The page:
California has long been effectively bankrupt, in large part because government grew well beyond the bounds of building infrastructure and now cannot afford to operate what it built or pay the gold-plated retirement of all the people it “employed” in the process.  In short, it simply forgot that the taxpayers of the state could not afford the tax receivers but continued anyway.  California is a clear lesson on how Grand Junction should not operate — beyond its means.

As to the financial status of the project, my observation is citizens are not making significant voluntary contributions, which means they will have to contribute coercively, if at all.  If taxpayers can be forced to build a theater, why can’t they be forced to build a hardware store?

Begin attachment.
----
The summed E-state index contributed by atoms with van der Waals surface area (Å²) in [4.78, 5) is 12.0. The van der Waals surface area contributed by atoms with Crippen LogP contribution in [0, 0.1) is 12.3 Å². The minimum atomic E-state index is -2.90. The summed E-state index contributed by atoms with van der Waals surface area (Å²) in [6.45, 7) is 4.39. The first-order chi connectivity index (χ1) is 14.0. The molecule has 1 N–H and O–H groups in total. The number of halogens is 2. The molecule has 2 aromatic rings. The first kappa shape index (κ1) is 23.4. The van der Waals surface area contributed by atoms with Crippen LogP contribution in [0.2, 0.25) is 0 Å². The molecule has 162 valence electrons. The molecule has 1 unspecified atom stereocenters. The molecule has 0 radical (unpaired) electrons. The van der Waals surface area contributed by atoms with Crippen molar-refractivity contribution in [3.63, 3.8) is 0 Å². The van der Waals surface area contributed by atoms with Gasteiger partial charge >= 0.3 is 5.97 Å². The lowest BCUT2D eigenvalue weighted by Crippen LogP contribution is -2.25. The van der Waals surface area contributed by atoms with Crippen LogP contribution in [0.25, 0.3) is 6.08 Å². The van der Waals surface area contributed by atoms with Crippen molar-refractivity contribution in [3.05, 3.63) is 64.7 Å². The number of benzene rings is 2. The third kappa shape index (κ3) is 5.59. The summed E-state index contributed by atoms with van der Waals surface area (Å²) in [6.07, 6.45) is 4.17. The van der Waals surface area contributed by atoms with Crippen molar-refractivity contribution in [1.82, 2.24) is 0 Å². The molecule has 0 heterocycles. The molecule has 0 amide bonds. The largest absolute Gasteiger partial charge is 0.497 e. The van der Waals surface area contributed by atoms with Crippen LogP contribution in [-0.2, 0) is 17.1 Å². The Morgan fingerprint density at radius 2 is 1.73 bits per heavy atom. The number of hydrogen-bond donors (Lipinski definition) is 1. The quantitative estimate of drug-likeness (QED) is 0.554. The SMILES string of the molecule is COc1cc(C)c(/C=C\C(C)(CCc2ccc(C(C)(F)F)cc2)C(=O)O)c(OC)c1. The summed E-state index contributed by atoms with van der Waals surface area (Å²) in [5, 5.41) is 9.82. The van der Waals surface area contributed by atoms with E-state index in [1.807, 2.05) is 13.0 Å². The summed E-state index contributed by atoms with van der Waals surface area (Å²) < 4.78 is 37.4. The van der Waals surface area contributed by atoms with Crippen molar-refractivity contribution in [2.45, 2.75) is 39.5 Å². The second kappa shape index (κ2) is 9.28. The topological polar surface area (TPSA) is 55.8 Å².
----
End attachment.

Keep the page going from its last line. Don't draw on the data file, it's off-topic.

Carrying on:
Grand Junction

Investing in arts, culture enhances city’s livability, economy

As a town resident whose family has lived in the Grand Valley for well over 100 years, I was greatly disturbed to see three city councilors vote to renege on the city’s commitment to restore the Avalon Theatre.

It is a beautiful cornerstone of the downtown area that offers residents and visitors a sense of community, history and culture. As with any property investment, it requires upkeep and remodeling to contend with environmental and cultural changes; not doing any remodeling is simply shortsighted and bad for business.